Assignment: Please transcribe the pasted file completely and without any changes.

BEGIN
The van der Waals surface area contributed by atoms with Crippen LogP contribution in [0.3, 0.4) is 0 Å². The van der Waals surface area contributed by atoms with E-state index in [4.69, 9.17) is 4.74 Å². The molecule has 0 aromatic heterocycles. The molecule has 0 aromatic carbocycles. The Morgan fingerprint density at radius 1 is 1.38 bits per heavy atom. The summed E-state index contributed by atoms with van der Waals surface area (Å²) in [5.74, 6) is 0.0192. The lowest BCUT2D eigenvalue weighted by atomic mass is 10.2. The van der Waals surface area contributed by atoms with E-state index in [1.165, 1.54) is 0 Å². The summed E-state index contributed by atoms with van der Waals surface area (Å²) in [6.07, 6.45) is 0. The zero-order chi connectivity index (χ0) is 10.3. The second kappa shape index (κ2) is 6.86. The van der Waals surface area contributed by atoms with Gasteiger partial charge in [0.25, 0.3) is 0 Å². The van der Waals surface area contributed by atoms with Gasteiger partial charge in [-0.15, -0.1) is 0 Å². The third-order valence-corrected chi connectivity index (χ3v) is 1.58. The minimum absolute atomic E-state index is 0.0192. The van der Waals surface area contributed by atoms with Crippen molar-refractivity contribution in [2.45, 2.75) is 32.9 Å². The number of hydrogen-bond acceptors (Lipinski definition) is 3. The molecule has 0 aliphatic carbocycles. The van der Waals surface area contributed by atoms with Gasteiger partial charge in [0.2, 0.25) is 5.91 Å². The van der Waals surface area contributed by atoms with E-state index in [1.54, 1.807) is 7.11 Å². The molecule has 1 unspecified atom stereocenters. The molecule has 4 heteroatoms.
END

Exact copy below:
The van der Waals surface area contributed by atoms with Crippen LogP contribution in [0.3, 0.4) is 0 Å². The van der Waals surface area contributed by atoms with E-state index in [4.69, 9.17) is 4.74 Å². The molecule has 0 aromatic heterocycles. The molecule has 0 aromatic carbocycles. The Morgan fingerprint density at radius 1 is 1.38 bits per heavy atom. The summed E-state index contributed by atoms with van der Waals surface area (Å²) in [5.74, 6) is 0.0192. The lowest BCUT2D eigenvalue weighted by atomic mass is 10.2. The van der Waals surface area contributed by atoms with E-state index in [1.165, 1.54) is 0 Å². The summed E-state index contributed by atoms with van der Waals surface area (Å²) in [6.07, 6.45) is 0. The zero-order chi connectivity index (χ0) is 10.3. The second kappa shape index (κ2) is 6.86. The van der Waals surface area contributed by atoms with Gasteiger partial charge in [0.25, 0.3) is 0 Å². The van der Waals surface area contributed by atoms with Gasteiger partial charge in [-0.15, -0.1) is 0 Å². The third-order valence-corrected chi connectivity index (χ3v) is 1.58. The minimum absolute atomic E-state index is 0.0192. The van der Waals surface area contributed by atoms with Crippen molar-refractivity contribution in [2.45, 2.75) is 32.9 Å². The number of hydrogen-bond acceptors (Lipinski definition) is 3. The molecule has 0 aliphatic carbocycles. The van der Waals surface area contributed by atoms with Gasteiger partial charge in [0.2, 0.25) is 5.91 Å². The van der Waals surface area contributed by atoms with E-state index in [1.54, 1.807) is 7.11 Å². The molecule has 1 unspecified atom stereocenters. The molecule has 4 heteroatoms.